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Elmer Whitaker dies at 85




Prominent Kentucky businessman Elmer Whitaker, who rose from the coal fields of eastern Kentucky to build a banking empire, died Sunday. He was 85.

Mr. Whitaker died at the Cleveland Clinic in Ohio from complications of diabetes, said Elmer Keith Whitaker, his grandson.

Described as humble, Mr. Whitaker was known as a man who didn’t hesitate to show appreciation and take the time to send a handwritten note.

“He touched so many lives, the magnitude of the impact he had, starting from absolutely nothing, losing everything he had on more than one occasion,” Elmer Keith Whitaker said. “He was never officially bankrupt, but he never missed an obligation to pay someone. More than once it took everything he had. But he continued to sacrifice personally for the sake of those helping him try to achieve his dream. And he was able to persevere and be the success he’s known as today.”

Raised in Leslie County, Mr. Whitaker began as a miner and became a self-made millionaire. He founded Whitaker Bank, which operates now in more than 17 counties in Kentucky (including Letcher).

In a history on coal mining for the University of Kentucky’s Louie B. Nunn Center for Oral History, Mr. Whitaker recalled growing up in a coal mining town, where his father, Luther, and grandfather, George, had been miners.

After graduating at the age of 16 from Viper High School in 1946, Mr. Whitaker went to work loading coal with a shovel. At the time, ponies were used to pull coal from the underground mines.

Mr. Whitaker and his father soon bought an interest in a mine in Leslie County, where they worked 17 hours a day. Eventually, he built that one mine into Whitaker Coal Corp. and went into banking.

In 1978, Mr. Whitaker bought three bank charters in Central and Eastern Kentucky, including People’s Bank and Trust in Madison County. The bank bought up competitors and spread throughout the state to become one of the largest in Kentucky, with more than 500 employees and almost $2 billion in total assets.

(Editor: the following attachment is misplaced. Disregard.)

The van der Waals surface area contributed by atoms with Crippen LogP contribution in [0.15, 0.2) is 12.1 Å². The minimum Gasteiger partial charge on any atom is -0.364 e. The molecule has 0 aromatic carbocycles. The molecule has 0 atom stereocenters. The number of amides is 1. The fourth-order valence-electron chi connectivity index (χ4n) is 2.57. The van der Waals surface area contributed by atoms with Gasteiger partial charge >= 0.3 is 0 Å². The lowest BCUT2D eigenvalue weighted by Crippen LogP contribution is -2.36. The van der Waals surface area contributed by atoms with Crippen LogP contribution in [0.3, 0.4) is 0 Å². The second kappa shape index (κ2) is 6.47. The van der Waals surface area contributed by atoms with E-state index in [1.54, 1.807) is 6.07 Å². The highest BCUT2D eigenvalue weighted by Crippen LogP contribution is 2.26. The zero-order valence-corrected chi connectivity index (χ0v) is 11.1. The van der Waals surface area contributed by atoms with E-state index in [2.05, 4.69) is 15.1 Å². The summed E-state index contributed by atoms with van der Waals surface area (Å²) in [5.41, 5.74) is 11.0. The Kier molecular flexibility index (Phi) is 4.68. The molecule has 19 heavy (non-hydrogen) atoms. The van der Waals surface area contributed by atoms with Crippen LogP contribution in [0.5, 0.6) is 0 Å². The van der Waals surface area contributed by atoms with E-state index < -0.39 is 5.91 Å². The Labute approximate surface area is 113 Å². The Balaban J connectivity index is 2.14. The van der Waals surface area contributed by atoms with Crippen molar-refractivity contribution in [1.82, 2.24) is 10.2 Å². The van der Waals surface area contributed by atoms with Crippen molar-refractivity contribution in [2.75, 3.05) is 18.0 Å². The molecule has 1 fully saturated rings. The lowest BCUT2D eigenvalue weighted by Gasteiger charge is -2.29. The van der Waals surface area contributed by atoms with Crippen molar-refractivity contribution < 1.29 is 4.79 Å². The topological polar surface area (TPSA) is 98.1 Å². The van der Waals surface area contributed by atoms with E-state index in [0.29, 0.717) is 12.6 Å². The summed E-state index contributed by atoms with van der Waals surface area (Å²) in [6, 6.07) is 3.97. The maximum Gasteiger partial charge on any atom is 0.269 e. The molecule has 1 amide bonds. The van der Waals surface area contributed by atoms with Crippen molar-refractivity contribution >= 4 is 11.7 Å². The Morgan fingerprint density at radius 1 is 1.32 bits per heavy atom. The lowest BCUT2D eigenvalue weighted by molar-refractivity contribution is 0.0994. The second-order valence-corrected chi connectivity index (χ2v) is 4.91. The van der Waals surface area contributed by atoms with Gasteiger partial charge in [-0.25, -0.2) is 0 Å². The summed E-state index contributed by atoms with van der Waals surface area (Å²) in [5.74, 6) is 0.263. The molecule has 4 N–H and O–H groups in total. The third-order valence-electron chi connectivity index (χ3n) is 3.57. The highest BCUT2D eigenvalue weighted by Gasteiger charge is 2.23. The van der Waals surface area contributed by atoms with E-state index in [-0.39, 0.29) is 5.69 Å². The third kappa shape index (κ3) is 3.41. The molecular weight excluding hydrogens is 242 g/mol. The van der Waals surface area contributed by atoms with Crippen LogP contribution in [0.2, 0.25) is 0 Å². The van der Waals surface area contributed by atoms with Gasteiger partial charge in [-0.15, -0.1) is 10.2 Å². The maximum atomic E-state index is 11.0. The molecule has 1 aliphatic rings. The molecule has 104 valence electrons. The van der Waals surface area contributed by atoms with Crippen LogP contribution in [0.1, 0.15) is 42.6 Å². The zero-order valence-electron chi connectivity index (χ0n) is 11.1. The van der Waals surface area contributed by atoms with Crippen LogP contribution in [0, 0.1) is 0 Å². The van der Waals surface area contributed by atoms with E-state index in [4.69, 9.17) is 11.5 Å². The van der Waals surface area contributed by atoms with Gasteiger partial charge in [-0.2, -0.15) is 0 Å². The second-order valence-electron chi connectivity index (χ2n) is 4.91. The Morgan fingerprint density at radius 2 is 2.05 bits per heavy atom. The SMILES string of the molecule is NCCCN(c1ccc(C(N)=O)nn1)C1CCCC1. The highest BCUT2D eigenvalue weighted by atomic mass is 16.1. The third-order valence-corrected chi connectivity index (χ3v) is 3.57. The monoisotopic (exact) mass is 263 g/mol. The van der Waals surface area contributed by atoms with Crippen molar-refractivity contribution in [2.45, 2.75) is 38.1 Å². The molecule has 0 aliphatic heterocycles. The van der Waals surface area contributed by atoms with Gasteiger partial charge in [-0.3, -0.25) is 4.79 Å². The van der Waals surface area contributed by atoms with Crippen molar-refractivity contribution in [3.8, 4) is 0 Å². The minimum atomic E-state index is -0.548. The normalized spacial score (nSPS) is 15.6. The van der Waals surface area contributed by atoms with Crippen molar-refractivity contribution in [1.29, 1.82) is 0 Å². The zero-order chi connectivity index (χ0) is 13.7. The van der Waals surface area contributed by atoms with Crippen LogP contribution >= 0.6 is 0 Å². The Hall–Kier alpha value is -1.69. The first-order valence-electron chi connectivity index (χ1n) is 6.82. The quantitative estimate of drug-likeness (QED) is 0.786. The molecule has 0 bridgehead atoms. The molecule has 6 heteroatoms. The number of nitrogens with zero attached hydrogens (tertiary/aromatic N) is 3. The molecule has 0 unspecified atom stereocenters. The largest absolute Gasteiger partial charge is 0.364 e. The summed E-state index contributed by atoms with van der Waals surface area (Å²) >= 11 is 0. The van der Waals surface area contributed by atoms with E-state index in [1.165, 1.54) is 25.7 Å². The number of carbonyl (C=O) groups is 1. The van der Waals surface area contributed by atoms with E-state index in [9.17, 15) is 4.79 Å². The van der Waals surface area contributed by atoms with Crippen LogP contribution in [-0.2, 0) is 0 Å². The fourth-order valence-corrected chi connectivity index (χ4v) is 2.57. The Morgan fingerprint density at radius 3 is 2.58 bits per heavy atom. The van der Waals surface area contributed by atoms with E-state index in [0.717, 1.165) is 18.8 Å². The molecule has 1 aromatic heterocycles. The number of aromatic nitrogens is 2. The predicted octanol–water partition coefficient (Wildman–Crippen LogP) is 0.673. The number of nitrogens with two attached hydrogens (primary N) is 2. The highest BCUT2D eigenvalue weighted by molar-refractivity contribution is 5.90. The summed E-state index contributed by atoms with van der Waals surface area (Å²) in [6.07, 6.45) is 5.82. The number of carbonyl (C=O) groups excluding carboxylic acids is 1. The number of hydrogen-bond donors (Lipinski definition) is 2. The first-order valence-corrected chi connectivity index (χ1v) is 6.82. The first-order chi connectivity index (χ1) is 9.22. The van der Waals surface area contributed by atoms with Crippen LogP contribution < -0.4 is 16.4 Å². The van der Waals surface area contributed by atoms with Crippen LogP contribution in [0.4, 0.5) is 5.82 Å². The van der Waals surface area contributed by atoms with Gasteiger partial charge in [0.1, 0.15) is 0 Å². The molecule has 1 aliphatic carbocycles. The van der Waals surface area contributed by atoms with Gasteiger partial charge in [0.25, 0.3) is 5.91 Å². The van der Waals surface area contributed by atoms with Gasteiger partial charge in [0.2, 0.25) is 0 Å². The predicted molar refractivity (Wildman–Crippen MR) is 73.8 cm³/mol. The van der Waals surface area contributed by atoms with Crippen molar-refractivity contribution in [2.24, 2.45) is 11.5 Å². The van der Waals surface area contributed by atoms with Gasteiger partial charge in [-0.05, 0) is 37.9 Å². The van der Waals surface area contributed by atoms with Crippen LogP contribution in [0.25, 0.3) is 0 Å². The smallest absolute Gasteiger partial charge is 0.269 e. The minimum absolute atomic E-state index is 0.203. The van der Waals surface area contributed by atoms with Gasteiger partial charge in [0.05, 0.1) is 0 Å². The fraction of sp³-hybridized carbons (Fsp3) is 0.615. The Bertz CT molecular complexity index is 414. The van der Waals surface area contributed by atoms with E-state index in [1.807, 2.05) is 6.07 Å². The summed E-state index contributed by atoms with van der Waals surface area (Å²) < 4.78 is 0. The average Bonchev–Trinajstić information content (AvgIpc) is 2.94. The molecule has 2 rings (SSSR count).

In 2011, as one of the first inductees into the Appalachian Mountain Coalfields Hall of Fame, Mr. Whitaker said his heart remained in coal.

“The coal business has been good to me … I spent 42 years in the coal business,” Mr. Whitaker said at the time. “There are no other people like the people of eastern Kentucky. I depended on them, and they depended on me.”

Although Mr. Whitaker shied away from publicity, many Kentuckians are familiar with the Whitaker Bankshot, a college scholarship program sponsored at the University of Kentucky to help student athletes complete their degrees.

And his bank, of which grandson Elmer Keith Whitaker is now CEO, in 2011 bought naming rights for Whitaker Bank Ballpark where the Lexington Legends baseball team plays.

During the 1980s, Mr. Whitaker helped redevelop Victorian Square, a block of 16 historic buildings in downtown Lexington.

Dudley Webb, a partner in Victorian Square, called Mr. Whitaker a great man.

Mr. Whitaker built a gymnasium for a small school in Perry County that didn’t have one, and he was a donor to many colleges in the area including Transylvania University; Eastern Kentucky University; the College of the Cumberlands, where he was on the board; and UK, including giving $100,000 to the Wildcat Coal Lodge that houses the men’s basketball team.

Mr. Whitaker is survived by his wife, Beverly; his son, Jack Whitaker of Lexington; daughter, Tammy Whitaker Adams of Georgetown; grandchildren Elmer Keith Whitaker, Anna Lake, Jaquelin Murphy, John Whitaker, Rebecca Doehring, Luke Adams, Jake Adams, and Josh Adams; and many greatgrandchildren.



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